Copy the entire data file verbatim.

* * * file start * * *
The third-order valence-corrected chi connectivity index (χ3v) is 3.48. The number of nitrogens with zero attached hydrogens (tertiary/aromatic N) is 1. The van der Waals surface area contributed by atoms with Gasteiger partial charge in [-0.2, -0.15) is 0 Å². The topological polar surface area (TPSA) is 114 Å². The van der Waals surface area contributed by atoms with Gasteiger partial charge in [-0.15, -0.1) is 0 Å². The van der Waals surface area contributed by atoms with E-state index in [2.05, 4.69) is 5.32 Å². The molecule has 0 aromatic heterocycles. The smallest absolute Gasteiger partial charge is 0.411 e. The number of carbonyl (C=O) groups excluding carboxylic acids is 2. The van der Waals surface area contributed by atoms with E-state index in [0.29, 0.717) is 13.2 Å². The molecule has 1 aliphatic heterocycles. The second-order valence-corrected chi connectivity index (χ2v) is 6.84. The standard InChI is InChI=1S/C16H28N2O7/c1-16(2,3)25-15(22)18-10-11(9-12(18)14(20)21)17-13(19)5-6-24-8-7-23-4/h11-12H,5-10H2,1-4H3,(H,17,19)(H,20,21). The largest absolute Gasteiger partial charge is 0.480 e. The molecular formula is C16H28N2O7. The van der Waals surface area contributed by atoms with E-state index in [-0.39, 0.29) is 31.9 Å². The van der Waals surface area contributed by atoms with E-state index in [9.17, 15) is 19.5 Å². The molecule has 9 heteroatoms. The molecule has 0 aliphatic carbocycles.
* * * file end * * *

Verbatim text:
The third-order valence-corrected chi connectivity index (χ3v) is 3.48. The number of nitrogens with zero attached hydrogens (tertiary/aromatic N) is 1. The van der Waals surface area contributed by atoms with Gasteiger partial charge in [-0.2, -0.15) is 0 Å². The topological polar surface area (TPSA) is 114 Å². The van der Waals surface area contributed by atoms with Gasteiger partial charge in [-0.15, -0.1) is 0 Å². The van der Waals surface area contributed by atoms with E-state index in [2.05, 4.69) is 5.32 Å². The molecule has 0 aromatic heterocycles. The smallest absolute Gasteiger partial charge is 0.411 e. The number of carbonyl (C=O) groups excluding carboxylic acids is 2. The van der Waals surface area contributed by atoms with E-state index in [0.29, 0.717) is 13.2 Å². The molecule has 1 aliphatic heterocycles. The second-order valence-corrected chi connectivity index (χ2v) is 6.84. The standard InChI is InChI=1S/C16H28N2O7/c1-16(2,3)25-15(22)18-10-11(9-12(18)14(20)21)17-13(19)5-6-24-8-7-23-4/h11-12H,5-10H2,1-4H3,(H,17,19)(H,20,21). The largest absolute Gasteiger partial charge is 0.480 e. The molecular formula is C16H28N2O7. The van der Waals surface area contributed by atoms with E-state index in [-0.39, 0.29) is 31.9 Å². The van der Waals surface area contributed by atoms with E-state index in [9.17, 15) is 19.5 Å². The molecule has 9 heteroatoms. The molecule has 0 aliphatic carbocycles.